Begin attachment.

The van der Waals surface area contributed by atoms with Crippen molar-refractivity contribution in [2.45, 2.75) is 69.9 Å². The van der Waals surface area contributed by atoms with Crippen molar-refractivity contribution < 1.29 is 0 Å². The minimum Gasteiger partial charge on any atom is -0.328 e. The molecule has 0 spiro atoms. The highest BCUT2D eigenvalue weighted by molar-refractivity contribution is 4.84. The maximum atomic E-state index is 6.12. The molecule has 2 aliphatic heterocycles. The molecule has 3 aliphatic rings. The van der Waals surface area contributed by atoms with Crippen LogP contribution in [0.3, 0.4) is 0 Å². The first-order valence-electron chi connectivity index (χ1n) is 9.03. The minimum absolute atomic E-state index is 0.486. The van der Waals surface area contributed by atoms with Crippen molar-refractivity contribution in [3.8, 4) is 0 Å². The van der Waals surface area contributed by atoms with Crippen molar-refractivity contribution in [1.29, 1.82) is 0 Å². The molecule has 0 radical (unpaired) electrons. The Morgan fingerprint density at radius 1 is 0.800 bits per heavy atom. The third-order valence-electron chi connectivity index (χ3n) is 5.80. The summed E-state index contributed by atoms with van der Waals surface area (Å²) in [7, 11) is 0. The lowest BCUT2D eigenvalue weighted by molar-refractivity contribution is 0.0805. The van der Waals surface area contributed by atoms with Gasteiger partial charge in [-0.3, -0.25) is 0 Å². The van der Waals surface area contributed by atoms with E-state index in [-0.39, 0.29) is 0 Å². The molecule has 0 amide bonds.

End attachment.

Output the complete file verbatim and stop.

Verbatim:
The van der Waals surface area contributed by atoms with Crippen molar-refractivity contribution in [2.45, 2.75) is 69.9 Å². The van der Waals surface area contributed by atoms with Crippen molar-refractivity contribution < 1.29 is 0 Å². The minimum Gasteiger partial charge on any atom is -0.328 e. The molecule has 0 spiro atoms. The highest BCUT2D eigenvalue weighted by molar-refractivity contribution is 4.84. The maximum atomic E-state index is 6.12. The molecule has 2 aliphatic heterocycles. The molecule has 3 aliphatic rings. The van der Waals surface area contributed by atoms with Crippen LogP contribution in [0.3, 0.4) is 0 Å². The first-order valence-electron chi connectivity index (χ1n) is 9.03. The minimum absolute atomic E-state index is 0.486. The van der Waals surface area contributed by atoms with Crippen molar-refractivity contribution in [3.8, 4) is 0 Å². The van der Waals surface area contributed by atoms with Crippen molar-refractivity contribution in [1.29, 1.82) is 0 Å². The molecule has 0 radical (unpaired) electrons. The Morgan fingerprint density at radius 1 is 0.800 bits per heavy atom. The third-order valence-electron chi connectivity index (χ3n) is 5.80. The summed E-state index contributed by atoms with van der Waals surface area (Å²) in [7, 11) is 0. The lowest BCUT2D eigenvalue weighted by molar-refractivity contribution is 0.0805. The van der Waals surface area contributed by atoms with Gasteiger partial charge in [-0.3, -0.25) is 0 Å². The van der Waals surface area contributed by atoms with E-state index in [-0.39, 0.29) is 0 Å². The molecule has 0 amide bonds.